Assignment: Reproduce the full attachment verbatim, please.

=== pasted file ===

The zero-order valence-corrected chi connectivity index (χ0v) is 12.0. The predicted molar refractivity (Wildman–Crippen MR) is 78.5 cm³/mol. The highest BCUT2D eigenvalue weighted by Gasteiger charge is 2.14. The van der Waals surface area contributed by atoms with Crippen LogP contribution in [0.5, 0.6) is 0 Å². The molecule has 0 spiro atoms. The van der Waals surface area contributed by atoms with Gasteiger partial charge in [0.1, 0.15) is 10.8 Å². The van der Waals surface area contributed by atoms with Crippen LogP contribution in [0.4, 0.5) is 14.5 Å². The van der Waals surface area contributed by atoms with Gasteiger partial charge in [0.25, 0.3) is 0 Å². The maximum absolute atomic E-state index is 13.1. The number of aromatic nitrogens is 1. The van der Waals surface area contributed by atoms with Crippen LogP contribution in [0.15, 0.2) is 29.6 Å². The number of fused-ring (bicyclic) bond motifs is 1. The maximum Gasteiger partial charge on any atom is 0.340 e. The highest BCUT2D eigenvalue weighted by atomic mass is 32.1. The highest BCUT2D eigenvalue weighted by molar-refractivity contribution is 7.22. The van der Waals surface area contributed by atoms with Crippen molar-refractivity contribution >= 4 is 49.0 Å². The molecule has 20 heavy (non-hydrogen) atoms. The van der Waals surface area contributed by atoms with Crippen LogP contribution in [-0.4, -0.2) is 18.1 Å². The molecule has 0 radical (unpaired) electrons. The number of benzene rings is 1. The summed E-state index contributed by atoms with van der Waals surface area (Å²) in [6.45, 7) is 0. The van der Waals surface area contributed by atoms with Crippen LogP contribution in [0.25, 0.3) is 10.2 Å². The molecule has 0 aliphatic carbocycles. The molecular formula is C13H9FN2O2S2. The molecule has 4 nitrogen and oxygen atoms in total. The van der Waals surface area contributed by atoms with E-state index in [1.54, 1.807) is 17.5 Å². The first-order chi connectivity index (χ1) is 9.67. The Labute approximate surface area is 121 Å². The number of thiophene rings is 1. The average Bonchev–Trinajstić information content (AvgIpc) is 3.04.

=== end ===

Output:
The zero-order valence-corrected chi connectivity index (χ0v) is 12.0. The predicted molar refractivity (Wildman–Crippen MR) is 78.5 cm³/mol. The highest BCUT2D eigenvalue weighted by Gasteiger charge is 2.14. The van der Waals surface area contributed by atoms with Crippen LogP contribution in [0.5, 0.6) is 0 Å². The molecule has 0 spiro atoms. The van der Waals surface area contributed by atoms with Gasteiger partial charge in [0.1, 0.15) is 10.8 Å². The van der Waals surface area contributed by atoms with Crippen LogP contribution in [0.4, 0.5) is 14.5 Å². The van der Waals surface area contributed by atoms with Gasteiger partial charge in [0.25, 0.3) is 0 Å². The maximum absolute atomic E-state index is 13.1. The number of aromatic nitrogens is 1. The van der Waals surface area contributed by atoms with Crippen LogP contribution in [0.15, 0.2) is 29.6 Å². The number of fused-ring (bicyclic) bond motifs is 1. The maximum Gasteiger partial charge on any atom is 0.340 e. The highest BCUT2D eigenvalue weighted by atomic mass is 32.1. The highest BCUT2D eigenvalue weighted by molar-refractivity contribution is 7.22. The van der Waals surface area contributed by atoms with Crippen molar-refractivity contribution >= 4 is 49.0 Å². The molecule has 20 heavy (non-hydrogen) atoms. The van der Waals surface area contributed by atoms with Crippen LogP contribution in [-0.4, -0.2) is 18.1 Å². The molecule has 0 radical (unpaired) electrons. The number of benzene rings is 1. The summed E-state index contributed by atoms with van der Waals surface area (Å²) in [6.45, 7) is 0. The van der Waals surface area contributed by atoms with Crippen LogP contribution in [0.25, 0.3) is 10.2 Å². The molecule has 0 aliphatic carbocycles. The molecular formula is C13H9FN2O2S2. The molecule has 4 nitrogen and oxygen atoms in total. The van der Waals surface area contributed by atoms with E-state index in [1.54, 1.807) is 17.5 Å². The first-order chi connectivity index (χ1) is 9.67. The Labute approximate surface area is 121 Å². The number of thiophene rings is 1. The average Bonchev–Trinajstić information content (AvgIpc) is 3.04.